David Topkins, a former executive at the E-Commerce Merchants Trade Association, an e-commerce seller of posters, prints and framed art, has agreed to plead guilty for conspiring to fix the prices of posters sold online. The one-count felony charge was filed on April 6th in the U.S. District Court of the Northern District of California in San Francisco. According to the charge, Topkins and his co-conspirators fixed the prices of certain posters sold online through Amazon Marketplace from as early as September 2013 until in or about January 2014. Topkins also has agreed to pay a $20,000 criminal fine and cooperate with the department’s ongoing investigation. The plea agreement is subject to court approval.
Assistant Attorney General Bill Baer of the Department of Justice’s Antitrust Division stated that the case represents the division’s first criminal prosecution against a conspiracy specifically targeting e-commerce. Baer added: “We will not tolerate anticompetitive conduct, whether it occurs in a smoke-filled room or over the Internet using complex pricing algorithms. American consumers have the right to a free and fair marketplace online, as well as in brick and mortar businesses.”
To implement their agreements, the defendant and his co-conspirators adopted specific pricing algorithms for the sale of certain posters with the goal of coordinating changes to their respective prices and wrote computer code that instructed algorithm-based software to set prices in conformity with this agreement. The full DOJ press release can be found here. There is a link in the press release to the Information, which charges:
II. MEANS AND METHODS
For the purpose of forming and carrying out the charged combination and conspiracy, the defendant and his co-conspirators did those things that they combined and conspired to do, including, among other things:
a. TOPKINS and his co-conspirators participated in conversations and communications with representatives of other poster-selling firms to discuss the prices of the agreed-upon posters.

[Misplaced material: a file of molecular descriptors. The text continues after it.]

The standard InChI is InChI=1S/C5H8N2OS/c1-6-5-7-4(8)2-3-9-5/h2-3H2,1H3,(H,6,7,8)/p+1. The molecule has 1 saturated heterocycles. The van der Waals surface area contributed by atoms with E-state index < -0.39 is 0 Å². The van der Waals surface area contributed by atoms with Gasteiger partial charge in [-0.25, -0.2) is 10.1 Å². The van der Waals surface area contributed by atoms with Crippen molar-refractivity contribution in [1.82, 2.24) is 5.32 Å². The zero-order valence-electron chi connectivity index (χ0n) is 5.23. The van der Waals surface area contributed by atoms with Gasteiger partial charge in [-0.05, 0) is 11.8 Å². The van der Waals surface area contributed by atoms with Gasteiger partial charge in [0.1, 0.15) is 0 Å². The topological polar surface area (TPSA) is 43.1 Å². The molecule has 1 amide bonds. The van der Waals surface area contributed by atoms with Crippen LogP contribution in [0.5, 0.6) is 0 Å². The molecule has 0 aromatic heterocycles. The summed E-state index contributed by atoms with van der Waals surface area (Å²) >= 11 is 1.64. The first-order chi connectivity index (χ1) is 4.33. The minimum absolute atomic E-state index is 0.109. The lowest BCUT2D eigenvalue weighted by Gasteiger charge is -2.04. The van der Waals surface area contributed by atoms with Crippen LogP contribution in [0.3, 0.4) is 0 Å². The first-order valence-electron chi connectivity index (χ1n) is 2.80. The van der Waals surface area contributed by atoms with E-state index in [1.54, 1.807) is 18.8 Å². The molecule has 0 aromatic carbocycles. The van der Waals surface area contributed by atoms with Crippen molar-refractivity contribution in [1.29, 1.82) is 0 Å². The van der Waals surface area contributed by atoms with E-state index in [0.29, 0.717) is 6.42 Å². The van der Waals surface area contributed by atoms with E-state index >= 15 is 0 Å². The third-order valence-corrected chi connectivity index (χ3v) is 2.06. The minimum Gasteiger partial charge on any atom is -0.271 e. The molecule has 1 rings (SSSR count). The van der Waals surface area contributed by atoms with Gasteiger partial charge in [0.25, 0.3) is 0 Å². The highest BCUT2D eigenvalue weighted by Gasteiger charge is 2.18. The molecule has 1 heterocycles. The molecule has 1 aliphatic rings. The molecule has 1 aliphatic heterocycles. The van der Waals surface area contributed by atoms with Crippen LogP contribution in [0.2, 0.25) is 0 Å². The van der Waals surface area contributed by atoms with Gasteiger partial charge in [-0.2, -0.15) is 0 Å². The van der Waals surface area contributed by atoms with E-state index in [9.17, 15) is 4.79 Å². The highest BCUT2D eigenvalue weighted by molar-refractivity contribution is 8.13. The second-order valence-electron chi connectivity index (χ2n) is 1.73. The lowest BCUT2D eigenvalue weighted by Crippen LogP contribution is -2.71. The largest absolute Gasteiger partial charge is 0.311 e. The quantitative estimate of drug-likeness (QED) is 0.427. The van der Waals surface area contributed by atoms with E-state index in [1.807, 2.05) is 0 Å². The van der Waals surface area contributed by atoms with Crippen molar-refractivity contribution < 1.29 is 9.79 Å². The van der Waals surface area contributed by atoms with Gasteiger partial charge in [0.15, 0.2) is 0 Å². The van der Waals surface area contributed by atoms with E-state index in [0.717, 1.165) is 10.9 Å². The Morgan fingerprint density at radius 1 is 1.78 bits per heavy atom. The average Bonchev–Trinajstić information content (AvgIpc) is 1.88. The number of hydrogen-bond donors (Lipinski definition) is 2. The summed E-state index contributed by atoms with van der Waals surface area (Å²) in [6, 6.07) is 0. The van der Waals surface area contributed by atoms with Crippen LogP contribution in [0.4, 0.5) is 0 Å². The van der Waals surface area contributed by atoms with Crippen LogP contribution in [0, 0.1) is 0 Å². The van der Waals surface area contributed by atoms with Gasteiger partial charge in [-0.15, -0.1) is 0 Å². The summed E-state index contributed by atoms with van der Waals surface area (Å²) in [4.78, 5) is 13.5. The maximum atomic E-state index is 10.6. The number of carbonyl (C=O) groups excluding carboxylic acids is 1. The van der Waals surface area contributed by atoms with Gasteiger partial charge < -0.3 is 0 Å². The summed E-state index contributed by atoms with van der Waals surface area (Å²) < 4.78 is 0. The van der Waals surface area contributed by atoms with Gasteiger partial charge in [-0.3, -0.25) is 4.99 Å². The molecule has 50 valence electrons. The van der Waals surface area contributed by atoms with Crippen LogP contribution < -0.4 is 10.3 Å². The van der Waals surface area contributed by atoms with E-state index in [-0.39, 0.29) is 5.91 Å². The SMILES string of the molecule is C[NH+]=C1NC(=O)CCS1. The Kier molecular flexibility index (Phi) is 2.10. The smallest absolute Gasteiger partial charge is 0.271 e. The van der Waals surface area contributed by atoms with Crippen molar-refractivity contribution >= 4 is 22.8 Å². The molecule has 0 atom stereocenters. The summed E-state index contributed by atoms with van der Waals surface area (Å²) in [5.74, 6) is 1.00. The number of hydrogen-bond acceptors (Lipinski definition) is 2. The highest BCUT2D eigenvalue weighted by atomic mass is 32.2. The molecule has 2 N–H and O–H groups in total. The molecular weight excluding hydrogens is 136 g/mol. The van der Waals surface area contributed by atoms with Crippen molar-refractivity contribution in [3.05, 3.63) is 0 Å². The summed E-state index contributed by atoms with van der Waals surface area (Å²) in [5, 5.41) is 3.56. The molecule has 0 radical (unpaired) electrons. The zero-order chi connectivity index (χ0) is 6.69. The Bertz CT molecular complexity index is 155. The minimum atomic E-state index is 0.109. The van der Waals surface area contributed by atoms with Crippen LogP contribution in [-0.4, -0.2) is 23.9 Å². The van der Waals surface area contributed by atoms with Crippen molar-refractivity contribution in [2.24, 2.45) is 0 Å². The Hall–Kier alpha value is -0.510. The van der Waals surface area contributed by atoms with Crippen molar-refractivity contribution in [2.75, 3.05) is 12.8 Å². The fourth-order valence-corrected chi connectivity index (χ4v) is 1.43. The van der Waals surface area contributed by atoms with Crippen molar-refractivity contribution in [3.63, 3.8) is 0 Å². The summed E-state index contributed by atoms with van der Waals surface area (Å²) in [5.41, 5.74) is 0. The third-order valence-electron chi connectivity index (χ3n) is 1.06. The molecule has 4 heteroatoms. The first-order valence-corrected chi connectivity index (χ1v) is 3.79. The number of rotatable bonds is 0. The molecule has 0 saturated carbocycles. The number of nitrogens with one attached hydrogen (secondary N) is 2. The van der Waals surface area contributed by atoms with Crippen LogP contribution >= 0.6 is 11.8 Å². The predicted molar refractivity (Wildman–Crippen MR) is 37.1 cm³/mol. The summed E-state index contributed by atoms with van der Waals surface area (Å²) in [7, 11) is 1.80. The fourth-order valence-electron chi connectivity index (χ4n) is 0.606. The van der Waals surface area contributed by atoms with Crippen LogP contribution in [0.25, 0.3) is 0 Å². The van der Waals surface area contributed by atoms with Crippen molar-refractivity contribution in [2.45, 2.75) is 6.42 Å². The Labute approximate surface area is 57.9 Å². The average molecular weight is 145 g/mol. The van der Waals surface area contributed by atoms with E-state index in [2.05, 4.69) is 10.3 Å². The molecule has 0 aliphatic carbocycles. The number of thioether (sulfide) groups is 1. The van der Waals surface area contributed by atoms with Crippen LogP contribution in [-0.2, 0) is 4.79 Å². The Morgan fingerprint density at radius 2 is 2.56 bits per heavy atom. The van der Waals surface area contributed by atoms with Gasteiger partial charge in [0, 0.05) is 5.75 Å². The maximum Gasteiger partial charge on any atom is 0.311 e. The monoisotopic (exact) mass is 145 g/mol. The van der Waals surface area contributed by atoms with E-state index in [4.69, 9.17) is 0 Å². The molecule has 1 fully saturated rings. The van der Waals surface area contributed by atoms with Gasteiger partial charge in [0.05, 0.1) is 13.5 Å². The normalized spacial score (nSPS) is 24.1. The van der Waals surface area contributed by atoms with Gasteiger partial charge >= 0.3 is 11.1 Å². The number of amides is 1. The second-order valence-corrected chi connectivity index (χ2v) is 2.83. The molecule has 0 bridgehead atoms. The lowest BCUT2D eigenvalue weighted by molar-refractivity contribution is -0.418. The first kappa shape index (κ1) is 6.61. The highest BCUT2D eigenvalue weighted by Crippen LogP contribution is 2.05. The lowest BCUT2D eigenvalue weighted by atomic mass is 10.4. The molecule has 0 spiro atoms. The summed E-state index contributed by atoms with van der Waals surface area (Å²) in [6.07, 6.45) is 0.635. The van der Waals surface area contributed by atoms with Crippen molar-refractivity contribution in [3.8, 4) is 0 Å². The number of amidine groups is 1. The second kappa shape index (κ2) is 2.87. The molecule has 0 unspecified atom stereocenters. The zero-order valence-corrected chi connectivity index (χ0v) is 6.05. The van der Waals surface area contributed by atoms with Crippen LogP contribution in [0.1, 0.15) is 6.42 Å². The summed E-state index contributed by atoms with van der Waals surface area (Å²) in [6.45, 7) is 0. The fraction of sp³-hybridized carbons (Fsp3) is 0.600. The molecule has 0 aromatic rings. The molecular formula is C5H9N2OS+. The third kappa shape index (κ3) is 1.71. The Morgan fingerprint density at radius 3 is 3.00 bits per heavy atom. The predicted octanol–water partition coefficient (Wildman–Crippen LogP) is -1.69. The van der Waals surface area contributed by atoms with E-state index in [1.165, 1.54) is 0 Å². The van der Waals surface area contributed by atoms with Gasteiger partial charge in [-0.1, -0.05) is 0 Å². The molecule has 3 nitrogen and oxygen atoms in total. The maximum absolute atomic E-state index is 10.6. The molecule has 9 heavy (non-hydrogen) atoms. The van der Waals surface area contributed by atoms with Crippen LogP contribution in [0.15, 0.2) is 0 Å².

b. During those conversations and communications, TOPKINS and his co-conspirators agreed to fix, increase, maintain, and stabilize prices of the agreed-upon posters.
c. In order to implement this agreement, TOPKINS and his co-conspirators agreed to adopt specific pricing algorithms for the agreed-upon posters with the goal of coordinating changes to their respective prices.
d. In furtherance of the conspiracy, TOPKINS wrote computer code that instructed Company A’s algorithm-based software to set prices of the agreed-upon posters in conformity with this agreement.
e. For the purpose of reaching agreements on prices, enforcing adherence to the agreements reached, and monitoring the effectiveness of the pricing algorithms, TOPKINS and his co-conspirators collected, exchanged, monitored, and discussed information on the prices and sales of the agreed-upon posters.
f. In accordance with the agreements reached, TOPKINS and his co-conspirators sold, distributed, and accepted payment for the agreed-upon posters at collusive, non-competitive prices on Amazon Marketplace.
The Antitrust Division highlighted that the case was its first e-commerce prosecution. But there are other features that make the case interesting and raise questions that will be answered as the matter develops.
- The conspiracy period is very short. Individuals and companies can usually negotiate to narrow the duration of the conspiracy in return for a plea and cooperation, but the conspiracy period in this charge is extremely short: September 2013 to January 2014.
- Perhaps related to the point above, the press release says that the defendant will pay a fine of $20,000. There is no mention of a jail term or even the possibility of a jail term. This is likely related to the point above—the short duration of the conspiracy. The Antitrust Division however is extremely reluctant to grant “no jail” deals, so the case is exceptional in this respect. [The plea agreement had not been released so it is possible that the while the defendant has not agreed to jail time, he could face the possibility of jail.]
Some of the questions raised by the case filing and press release may be answered in further developments.